Intel’s next-gen GPUs are its first real shot at being the b…

The Intel Arc A770 GPU is installed in a test bench.
Jacob Roach/

When Intel’s first generation of GPUs launched, they had some serious weaknesses in their performance. Intel acknowledged this before the GPU’s launch and promised that it would improve performance through future driver updates. This is Intel’s take on AMD’s classic “fine wine” approach to GPU drivers that we’ve seen in the past.

And it did exactly that. It seems like every week Intel is making headlines with massive performance improvements in individual games. But the big payoff from these drivers isn’t just for the Arch A770 and A750. These big driver boosts are laying the foundation for Intel’s next-generation BattleMage GPUs, and they could make all the difference.

started from the bottom

Intel CEO Pat Gelsinger smiling as he looks at the Arch A770 chip
Twitter/Pat Gelsinger

As mentioned, performance was a big issue at the time of launch of these first Intel cards, but they also came with a number of software problems. Despite offering competitive performance in new games, the Arch A750 and A770 were a sobering reminder to early adopters of just how stable Nvidia and AMD’s software really is.

Down but not out, Intel started working on its drivers, and in the process the Arch A750 and A770 have quietly become excellent GPUs. DirectX 9 performance is now top notch, and in games too cyberpunk 2077 And horizon zero dawn, The GPU could eventually compete with cards like the RTX 3060 Ti. There are also several updates targeted at games such as Halo: The Master Chief Collection And Deus Ex: Human Revolution.

This work continues despite the aging of the Arch A770 and A750. Beating the RTX 3060 Ti is a feat, but that doesn’t matter when cards like the RTX 4060 offer better performance and better features at a lower price. Intel’s work to improve performance through drivers still matters, though, if not for the Arch A770 and A750, then for the next-generation BattleMage GPUs.

A leaked slide detailing Intel's 2022, 2023, and 2024 GPU roadmap.

Intel revealed four GPU generations when it announced its first generation Arc GPUs (code-named Alchemist at the time). The next generation in the lineup is the BattleMage, which will reportedly launch early next year. We don’t know much about BattleMage yet, but Intel’s groundbreaking work on the drivers could make them a great achievement.

All-in on Battlemage

AMD RX 7600 on pink background.
Jacob Roach/

AMD and Nvidia have all but abandoned GPUs under $300. AMD has The RX 7600 retails at $270, but Nvidia’s lowest-end RTX 4060 also comes in at $300. Given what we’ve seen with GPU prices over the past year, this doesn’t seem to be changing. Meanwhile, Intel has committed itself to the budget end of the GPU spectrum, with the Arch A770 priced around $300 and the A750 priced as low as $220.

Up to this point, the problem has only been Intel’s drivers. We saw a lot of performance increases, but it’s hard to justify going with an Intel GPU, even if you save a bit of money, when some games still show inexplicable performance issues. The fact that Intel provided a 750% improvement Halo: The Master Chief Collection Last week alone is proof of the fact that Intel still needs to fire up its drivers.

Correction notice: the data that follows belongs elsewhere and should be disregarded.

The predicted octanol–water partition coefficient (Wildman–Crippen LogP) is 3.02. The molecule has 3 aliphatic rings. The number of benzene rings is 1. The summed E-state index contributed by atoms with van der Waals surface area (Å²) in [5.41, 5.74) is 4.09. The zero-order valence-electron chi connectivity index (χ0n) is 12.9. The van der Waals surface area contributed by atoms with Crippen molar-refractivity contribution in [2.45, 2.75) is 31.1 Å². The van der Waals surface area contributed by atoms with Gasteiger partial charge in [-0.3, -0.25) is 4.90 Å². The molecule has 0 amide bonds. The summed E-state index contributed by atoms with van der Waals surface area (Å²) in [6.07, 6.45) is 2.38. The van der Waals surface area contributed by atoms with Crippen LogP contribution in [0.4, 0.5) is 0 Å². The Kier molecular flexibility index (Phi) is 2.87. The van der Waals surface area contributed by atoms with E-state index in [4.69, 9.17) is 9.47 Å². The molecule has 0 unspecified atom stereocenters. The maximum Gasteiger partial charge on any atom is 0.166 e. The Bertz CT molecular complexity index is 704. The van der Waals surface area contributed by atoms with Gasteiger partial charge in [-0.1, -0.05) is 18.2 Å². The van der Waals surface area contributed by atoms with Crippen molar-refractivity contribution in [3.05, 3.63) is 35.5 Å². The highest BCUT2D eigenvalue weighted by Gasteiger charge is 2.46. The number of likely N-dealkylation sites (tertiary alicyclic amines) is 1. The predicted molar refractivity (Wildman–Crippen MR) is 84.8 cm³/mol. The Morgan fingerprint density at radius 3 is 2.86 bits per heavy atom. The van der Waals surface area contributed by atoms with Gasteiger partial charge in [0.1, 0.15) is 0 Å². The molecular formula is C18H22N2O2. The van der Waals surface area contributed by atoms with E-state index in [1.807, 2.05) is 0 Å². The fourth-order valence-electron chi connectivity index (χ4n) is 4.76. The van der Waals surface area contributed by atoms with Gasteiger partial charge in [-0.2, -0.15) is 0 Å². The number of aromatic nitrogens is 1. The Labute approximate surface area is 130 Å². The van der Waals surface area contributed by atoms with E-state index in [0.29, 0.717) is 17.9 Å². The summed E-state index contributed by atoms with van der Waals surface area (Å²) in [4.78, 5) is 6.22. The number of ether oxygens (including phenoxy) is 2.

The hope is that Intel can put out a lot of those fires by the time Battlemage is ready. Over the past year, it may have been hard to trust Intel to fix some games’ issues through drivers, but the company’s track record is going strong. And once BattleMage gets here, there’s a good chance Intel will have its drivers figured out eventually. In the context of the A750 and A770, the driver improvements don’t seem like such a big deal. However, in the context of Battlemage, they make all the difference.

Intel logo on the Arch A770 graphics card.
Jacob Roach/

This is an exciting prospect for budget-minded gamers, whose options have been few and far between over the past several years. If BattleMage can launch relatively free of driver-related bugs, it could be enough to force Nvidia and AMD to reconsider for gamers on a tight budget. This is not even a minor threat. According to John Peddie Research, in just half a year on the market, Intel was able to capture 4% of the GPU market. That’s a third of AMD’s ownership, and that was In-spite of this All games that were still showing performance issues on Arch.

It’s hard to say what we can expect from Battlemage. It seems obvious that the Intel AMD RX 7900 Ti, but even if this is true, it’s hard to imagine that a single flagship will displace more cost-effective options.

From the beginning, it was clear that Intel had the price and performance in modern games fixed with its Arch GPUs – it was just the drivers holding the cards together. With BattleMage looming on the horizon, Intel may finally have a real chance to deliver the type of budget GPUs that Nvidia and AMD have mostly ignored.

And once they’re here, hopefully Intel’s work on Arch will continue. Intel’s Tom Peterson told that the company understands how important this is: “It’s well understood within our organization that, you know, driver updates are going to make the difference between our success and our lack of success.” Are there.”

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